This Exhibition Has Ended

Opened
January 24, 2018
Closed
July 22, 2018
Location
In the Picket Family Video Gallery

With consumer-grade film and video cameras widely available in the mid-1960s women artists began working with these new technologies. Unlike traditional mediums, these—like performance, photography and installation art at the time—allowed women to have a more equal voice. Without the burden of the male-dominated canon of painting and sculpture, women artists felt freer to concentrate on issues directly relevant to their lives, often using video and film to explore the body and the self through history, autobiography, and examinations of gendered representation.  

Presenting strongly political content with often taboo-breaking images, pioneering women artists like the ones included in this exhibition—Dara Birnbaum, Hermine Freed, Joan Jonas, Ana Mendieta, Letícia Parente, Martha Rosler, and Carolee Schneemann—quickly embraced the consumer-friendly equipment, and today are celebrated for paving the way for new generations of women working in video and film.

Since the emergence of feminist art in the 1960s, it has remained one of the most relevant political art forms of our time, radically challenging social, cultural, and political norms as they relate to women and, more specifically, to women artists.

In today’s #MeToo and #TimesUp moment it is especially important to note that these women artists were at the forefront of the feminist critique of patriarchal culture, challenging the objectification of the female body and fighting for equal access and opportunity.

This exhibition was curated by Andrea Inselmann, curator of modern and contemporary art at the Johnson Museum, and is being held in conjunction with the Spring 2018 course “Women in New Media Art” (ARTH 3651), taught by Associate Professor María Fernández.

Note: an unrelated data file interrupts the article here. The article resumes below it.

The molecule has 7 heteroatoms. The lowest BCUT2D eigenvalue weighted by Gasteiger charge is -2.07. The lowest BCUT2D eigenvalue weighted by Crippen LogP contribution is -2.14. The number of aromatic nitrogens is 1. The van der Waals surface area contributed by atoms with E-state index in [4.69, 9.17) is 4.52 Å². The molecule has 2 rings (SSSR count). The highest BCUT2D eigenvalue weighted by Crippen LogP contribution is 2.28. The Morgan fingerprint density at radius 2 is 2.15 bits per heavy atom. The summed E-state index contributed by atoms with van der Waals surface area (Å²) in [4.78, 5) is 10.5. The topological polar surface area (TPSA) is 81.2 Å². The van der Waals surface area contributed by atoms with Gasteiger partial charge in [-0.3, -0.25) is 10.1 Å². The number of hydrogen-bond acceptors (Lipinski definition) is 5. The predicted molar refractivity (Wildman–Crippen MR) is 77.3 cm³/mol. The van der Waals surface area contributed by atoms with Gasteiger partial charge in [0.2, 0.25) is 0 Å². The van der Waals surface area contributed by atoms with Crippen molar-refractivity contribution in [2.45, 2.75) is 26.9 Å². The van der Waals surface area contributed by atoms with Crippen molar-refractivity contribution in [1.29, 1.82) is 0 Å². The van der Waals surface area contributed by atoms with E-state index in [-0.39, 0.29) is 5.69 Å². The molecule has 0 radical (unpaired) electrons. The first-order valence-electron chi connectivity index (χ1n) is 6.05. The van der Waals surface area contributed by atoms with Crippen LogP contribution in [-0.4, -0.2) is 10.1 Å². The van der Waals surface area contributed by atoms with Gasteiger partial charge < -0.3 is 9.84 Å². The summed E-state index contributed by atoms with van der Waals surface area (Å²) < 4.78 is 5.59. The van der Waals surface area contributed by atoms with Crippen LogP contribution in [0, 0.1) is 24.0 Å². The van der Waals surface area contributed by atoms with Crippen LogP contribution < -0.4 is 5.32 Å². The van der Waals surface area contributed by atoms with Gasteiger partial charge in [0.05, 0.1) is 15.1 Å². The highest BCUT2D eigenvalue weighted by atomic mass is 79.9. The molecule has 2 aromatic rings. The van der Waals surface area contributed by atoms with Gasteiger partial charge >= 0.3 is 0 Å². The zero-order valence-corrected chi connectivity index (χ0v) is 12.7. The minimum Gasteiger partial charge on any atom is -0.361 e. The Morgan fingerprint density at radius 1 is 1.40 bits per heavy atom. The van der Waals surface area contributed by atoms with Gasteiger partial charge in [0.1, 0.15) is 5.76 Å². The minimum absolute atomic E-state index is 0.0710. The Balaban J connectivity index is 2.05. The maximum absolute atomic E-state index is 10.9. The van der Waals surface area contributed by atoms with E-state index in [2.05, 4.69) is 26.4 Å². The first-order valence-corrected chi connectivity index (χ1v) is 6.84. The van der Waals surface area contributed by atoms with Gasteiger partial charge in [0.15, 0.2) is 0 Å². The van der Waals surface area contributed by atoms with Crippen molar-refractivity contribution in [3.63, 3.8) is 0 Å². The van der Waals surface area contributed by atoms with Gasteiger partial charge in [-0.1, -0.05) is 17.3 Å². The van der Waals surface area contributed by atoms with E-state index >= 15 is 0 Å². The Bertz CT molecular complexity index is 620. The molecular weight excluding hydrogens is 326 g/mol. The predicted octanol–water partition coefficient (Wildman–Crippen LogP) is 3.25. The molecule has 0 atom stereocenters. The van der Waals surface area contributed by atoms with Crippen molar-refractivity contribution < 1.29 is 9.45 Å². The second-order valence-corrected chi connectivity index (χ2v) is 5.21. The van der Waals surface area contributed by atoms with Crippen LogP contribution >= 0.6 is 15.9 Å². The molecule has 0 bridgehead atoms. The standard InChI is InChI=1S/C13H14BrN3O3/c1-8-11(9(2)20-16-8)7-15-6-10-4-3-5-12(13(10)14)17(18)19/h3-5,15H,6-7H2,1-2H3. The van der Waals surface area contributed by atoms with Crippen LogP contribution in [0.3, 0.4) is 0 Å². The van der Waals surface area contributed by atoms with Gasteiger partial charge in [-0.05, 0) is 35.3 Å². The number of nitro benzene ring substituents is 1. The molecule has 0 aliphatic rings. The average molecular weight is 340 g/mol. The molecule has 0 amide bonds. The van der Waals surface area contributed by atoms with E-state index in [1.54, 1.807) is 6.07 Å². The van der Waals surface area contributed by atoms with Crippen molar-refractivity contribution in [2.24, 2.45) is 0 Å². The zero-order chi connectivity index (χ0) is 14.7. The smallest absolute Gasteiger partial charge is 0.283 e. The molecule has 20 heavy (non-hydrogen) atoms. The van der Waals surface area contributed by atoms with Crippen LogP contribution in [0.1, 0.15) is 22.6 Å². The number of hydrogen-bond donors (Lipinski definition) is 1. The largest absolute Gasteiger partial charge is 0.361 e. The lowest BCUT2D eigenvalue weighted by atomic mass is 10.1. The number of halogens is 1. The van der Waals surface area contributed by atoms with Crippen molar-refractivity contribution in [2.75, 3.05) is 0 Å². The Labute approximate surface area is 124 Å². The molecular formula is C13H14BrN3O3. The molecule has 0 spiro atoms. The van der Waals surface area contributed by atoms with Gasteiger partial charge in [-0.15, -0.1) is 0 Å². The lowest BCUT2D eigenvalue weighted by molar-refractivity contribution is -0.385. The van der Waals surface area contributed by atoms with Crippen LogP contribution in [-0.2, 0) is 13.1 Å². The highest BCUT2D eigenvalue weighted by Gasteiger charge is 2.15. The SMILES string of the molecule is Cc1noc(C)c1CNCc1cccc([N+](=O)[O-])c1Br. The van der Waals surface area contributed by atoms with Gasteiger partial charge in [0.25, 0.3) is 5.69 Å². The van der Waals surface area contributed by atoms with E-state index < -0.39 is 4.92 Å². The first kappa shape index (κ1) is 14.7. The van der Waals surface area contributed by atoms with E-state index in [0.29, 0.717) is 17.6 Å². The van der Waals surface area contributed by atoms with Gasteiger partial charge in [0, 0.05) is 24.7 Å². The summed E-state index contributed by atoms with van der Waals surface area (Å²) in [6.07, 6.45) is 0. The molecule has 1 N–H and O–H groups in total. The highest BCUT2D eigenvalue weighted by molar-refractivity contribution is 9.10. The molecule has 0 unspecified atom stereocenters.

The seven works will screen simultaneously.

Joan Jonas
American, born 1936
Vertical Roll, 1972
Digitized video (B&W, sound); 19:38 minutes
Courtesy Electronic Arts Intermix (EAI), New York

Hermine Freed
American, 1940–1998
Art Herstory, 1974
Digitized video (color, sound); 22:00 minutes
Newly acquired through the generosity of the Donors to the Contemporary Art Fund

Dara Birnbaum
American, born 1946
Technology/Transformation: Wonder Woman, 1978–79
Digitized video (color, sound); 5:50 minutes
Courtesy Electronic Arts Intermix (EAI), New York

Ana Mendieta
American, born Cuba, 1948–1985
Ocean Bird (Washup), 1974
Super-8mm film transferred to high-definition digital media (color, silent); 4:09 minutes; edition of 6 with 3 APs
Ana Mendieta Filmworks No. 25
© The Estate of Ana Mendieta Collection, LLC

Martha Rosler
American, born 1943
Semiotics of the Kitchen, 1975
Digitized video (B&W, sound); 6:33 minutes
Newly acquired with exhibition funds

Carolee Schneemann
American, born 1939
Meat Joy, 1964–2010
16mm film on video (color, sound); 10:33 minutes
Courtesy Electronic Arts Intermix (EAI), New York

Letícia Parente
Brazilian, 1930–1991
Marca registrada, 1975
Digitized video (B&W, sound); 10:33 minutes
Courtesy of Galeria Jaqueline Martins, São Paulo, Brazil